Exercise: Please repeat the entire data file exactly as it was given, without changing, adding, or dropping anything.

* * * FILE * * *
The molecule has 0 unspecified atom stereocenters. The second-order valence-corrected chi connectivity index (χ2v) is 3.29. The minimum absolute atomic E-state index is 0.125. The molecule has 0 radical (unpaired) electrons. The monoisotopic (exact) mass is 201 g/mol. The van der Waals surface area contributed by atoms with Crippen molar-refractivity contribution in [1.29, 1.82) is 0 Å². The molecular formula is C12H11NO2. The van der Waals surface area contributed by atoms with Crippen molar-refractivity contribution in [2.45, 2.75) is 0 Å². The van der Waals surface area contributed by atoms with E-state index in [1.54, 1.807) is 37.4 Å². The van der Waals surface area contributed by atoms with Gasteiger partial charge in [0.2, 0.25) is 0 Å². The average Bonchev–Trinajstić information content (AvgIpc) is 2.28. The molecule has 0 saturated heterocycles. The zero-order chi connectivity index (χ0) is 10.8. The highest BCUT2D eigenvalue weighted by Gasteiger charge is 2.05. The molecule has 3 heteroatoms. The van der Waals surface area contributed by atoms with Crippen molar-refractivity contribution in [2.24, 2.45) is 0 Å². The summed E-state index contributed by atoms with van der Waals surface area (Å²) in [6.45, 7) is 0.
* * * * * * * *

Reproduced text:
The molecule has 0 unspecified atom stereocenters. The second-order valence-corrected chi connectivity index (χ2v) is 3.29. The minimum absolute atomic E-state index is 0.125. The molecule has 0 radical (unpaired) electrons. The monoisotopic (exact) mass is 201 g/mol. The van der Waals surface area contributed by atoms with Crippen molar-refractivity contribution in [1.29, 1.82) is 0 Å². The molecular formula is C12H11NO2. The van der Waals surface area contributed by atoms with Crippen molar-refractivity contribution in [2.45, 2.75) is 0 Å². The van der Waals surface area contributed by atoms with E-state index in [1.54, 1.807) is 37.4 Å². The van der Waals surface area contributed by atoms with Gasteiger partial charge in [0.2, 0.25) is 0 Å². The average Bonchev–Trinajstić information content (AvgIpc) is 2.28. The molecule has 0 saturated heterocycles. The zero-order chi connectivity index (χ0) is 10.8. The highest BCUT2D eigenvalue weighted by Gasteiger charge is 2.05. The molecule has 3 heteroatoms. The van der Waals surface area contributed by atoms with Crippen molar-refractivity contribution in [2.24, 2.45) is 0 Å². The summed E-state index contributed by atoms with van der Waals surface area (Å²) in [6.45, 7) is 0.